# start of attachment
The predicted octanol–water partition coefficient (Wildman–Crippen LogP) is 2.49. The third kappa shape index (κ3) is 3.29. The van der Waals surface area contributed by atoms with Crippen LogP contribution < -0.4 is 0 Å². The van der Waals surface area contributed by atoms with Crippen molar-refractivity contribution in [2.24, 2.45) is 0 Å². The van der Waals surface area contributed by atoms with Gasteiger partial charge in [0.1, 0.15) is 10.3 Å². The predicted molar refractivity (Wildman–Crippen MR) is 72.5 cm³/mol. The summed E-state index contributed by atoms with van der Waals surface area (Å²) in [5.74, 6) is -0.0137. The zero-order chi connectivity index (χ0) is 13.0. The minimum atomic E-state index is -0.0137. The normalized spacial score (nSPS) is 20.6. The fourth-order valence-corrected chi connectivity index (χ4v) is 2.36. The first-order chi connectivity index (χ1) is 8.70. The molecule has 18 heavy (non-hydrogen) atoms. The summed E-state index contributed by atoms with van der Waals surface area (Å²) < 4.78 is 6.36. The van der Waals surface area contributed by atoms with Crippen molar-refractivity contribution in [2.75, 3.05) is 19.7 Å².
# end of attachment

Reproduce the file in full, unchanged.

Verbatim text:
The predicted octanol–water partition coefficient (Wildman–Crippen LogP) is 2.49. The third kappa shape index (κ3) is 3.29. The van der Waals surface area contributed by atoms with Crippen LogP contribution < -0.4 is 0 Å². The van der Waals surface area contributed by atoms with Crippen molar-refractivity contribution in [2.24, 2.45) is 0 Å². The van der Waals surface area contributed by atoms with Gasteiger partial charge in [0.1, 0.15) is 10.3 Å². The predicted molar refractivity (Wildman–Crippen MR) is 72.5 cm³/mol. The summed E-state index contributed by atoms with van der Waals surface area (Å²) in [5.74, 6) is -0.0137. The zero-order chi connectivity index (χ0) is 13.0. The minimum atomic E-state index is -0.0137. The normalized spacial score (nSPS) is 20.6. The fourth-order valence-corrected chi connectivity index (χ4v) is 2.36. The first-order chi connectivity index (χ1) is 8.70. The molecule has 18 heavy (non-hydrogen) atoms. The summed E-state index contributed by atoms with van der Waals surface area (Å²) < 4.78 is 6.36. The van der Waals surface area contributed by atoms with Crippen molar-refractivity contribution in [2.75, 3.05) is 19.7 Å².